Interview with Gerry Foote : The Movement Oral History Project
- Type of resource
- Place of creation
- Stanford (Calif.) : Stanford Historical Society
- May 15, 2018
- Digital origin
- born digital
- 1 text file
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The purpose of the project is to document the experiences, background, and life trajectories of participants in “the Movement,” the term used by group leaders to describe a diverse collection of activists that coalesced at and around Stanford University from about 1963 to 1973, especially although not exclusively in opposition to the Vietnam War. Project organizers aim to further document the Movement’s political objectives and activities and its social and cultural milieu; to illuminate the interconnections between various activist groups and issues; and to share lessons learned with new generations of activists. They also hope to record the impact of the events of that time on participants’ personal identities, careers, and ongoing political involvement as well as their impact on Stanford and the surrounding community. The project steering committee is comprised of: Janet Cooper Alexander, Margie Cohn, Art Eisenson, Jeanne Friedman, David Pugh, Merle Rabine, Dave Ransom, Lenny Siegel, and Marc Weiss. Merle Rabine serves as project coordinator. Support for this and other Stanford Community History Toolkit projects was provided by the Stanford Associates, the Stanford University Archives, and the Stanford Historical Society.
Gerry Foote discusses her role as an anti-Vietnam War organizer at Stanford University from the late 1960s through the early 1970s. Foote explores her work with the Bay Area Revolutionary Union and Venceremos, the gender dynamics of radical campus movements, her role in the Henry Cabot Lodge protest of 1971, and her subsequent trial and suspension by the Stanford Judicial Council
- A fourth-generation Oregonian, Geraldine (or Gerry) was born in Portland, where she haslived most of her life. In grade school years she lived in Santa Rosa, California moving backto Portland at age 12. While in high school, she was an exchange student in New Delhi,India. She attended and worked at Stanford in 1969 and the early 70s where she becameinvolved in work against the Vietnam War and was eventually suspended for protestingHenry Cabot Lodge. After years at San Jose State and Portland State universities, she earneda B.S. in History, and eventually, an M.A.L.S. from Reed College with a creative thesis inpoetry. For over twenty years, Gerry developed and taught in high school writing programsand later helped to found the low residency MFA in Writing program at Pacific University.Geraldine divides time between family, writing, art, singing, and peace and justice advocacywork. She co-directs the Veterans Bridge Fund to assist those returned from deploymentsand works in support of a domestic violence shelter. She is also a steward for Menucha, anon-profit artist and retreat center in the Columbia River Gorge. Gerry hikes & kayaks withher husband and son, writes, and paints watercolors, for use with Peace Leaves, a series ofgift poems, letter-pressed on leaf-shaped fine arts papers. Her chapbook, Mouth Toward Sky,published by Finishing Line Press, contains poems that explore nature and family,motherhood, as well as memories of the Kennedy assassination, Vietnam, 9/11, and recentprotests.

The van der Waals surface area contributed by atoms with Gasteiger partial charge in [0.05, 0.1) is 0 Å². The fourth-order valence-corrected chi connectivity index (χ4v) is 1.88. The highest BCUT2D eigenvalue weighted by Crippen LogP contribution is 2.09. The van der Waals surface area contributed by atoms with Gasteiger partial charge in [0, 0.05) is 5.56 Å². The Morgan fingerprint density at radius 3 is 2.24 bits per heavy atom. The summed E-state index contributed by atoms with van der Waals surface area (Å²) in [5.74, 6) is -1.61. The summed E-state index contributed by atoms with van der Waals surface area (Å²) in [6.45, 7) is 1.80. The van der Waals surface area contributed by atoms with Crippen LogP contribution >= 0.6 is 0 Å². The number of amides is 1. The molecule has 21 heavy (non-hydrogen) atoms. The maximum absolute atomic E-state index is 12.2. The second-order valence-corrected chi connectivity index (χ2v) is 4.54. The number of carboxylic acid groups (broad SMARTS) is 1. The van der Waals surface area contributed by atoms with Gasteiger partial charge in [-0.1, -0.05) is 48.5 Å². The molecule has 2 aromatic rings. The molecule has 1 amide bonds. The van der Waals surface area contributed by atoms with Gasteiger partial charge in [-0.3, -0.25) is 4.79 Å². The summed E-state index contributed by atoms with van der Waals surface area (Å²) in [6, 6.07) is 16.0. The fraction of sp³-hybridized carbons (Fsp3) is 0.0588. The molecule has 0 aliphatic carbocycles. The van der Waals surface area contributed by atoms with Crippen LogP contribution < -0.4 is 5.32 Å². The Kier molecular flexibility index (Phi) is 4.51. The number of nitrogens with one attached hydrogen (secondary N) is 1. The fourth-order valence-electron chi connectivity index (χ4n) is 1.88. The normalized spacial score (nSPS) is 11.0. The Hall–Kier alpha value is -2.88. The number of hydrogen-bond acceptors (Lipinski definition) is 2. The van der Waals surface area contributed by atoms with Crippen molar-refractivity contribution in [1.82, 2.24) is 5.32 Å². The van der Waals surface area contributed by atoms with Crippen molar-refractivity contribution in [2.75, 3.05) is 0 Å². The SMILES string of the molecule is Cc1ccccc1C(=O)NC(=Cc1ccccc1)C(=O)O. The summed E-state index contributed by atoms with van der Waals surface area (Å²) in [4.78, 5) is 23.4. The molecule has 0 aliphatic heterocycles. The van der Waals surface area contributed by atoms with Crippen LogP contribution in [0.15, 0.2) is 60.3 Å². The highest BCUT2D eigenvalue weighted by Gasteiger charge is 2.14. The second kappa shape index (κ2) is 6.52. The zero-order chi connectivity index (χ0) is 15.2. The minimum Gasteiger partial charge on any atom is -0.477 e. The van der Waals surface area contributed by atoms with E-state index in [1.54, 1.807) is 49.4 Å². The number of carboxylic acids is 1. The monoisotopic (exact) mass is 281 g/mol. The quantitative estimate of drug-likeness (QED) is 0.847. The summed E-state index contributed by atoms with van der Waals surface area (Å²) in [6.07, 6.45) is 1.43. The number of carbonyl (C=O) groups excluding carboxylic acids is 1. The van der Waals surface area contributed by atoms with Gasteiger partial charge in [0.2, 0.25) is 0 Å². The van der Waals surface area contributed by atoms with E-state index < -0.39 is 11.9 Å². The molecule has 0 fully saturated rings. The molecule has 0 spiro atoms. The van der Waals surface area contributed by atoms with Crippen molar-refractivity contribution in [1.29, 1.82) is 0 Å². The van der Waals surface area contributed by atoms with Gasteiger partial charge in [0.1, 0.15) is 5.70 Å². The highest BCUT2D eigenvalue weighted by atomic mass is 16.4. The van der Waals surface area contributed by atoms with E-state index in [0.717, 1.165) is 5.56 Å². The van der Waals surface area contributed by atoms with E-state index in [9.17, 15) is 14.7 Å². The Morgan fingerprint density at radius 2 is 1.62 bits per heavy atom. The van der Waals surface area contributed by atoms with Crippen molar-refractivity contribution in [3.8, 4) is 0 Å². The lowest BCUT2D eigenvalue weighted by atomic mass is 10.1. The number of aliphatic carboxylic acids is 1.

- Finding Aid
- The Movement Oral History Project (SC1432)
- Stanford University. Libraries. Department of Special Collections and University Archives
- Use and reproduction
- The materials are open for research use and may be used freely for non-commercial purposes with an attribution. For commercial permission requests, please contact the Stanford University Archives (email@example.com).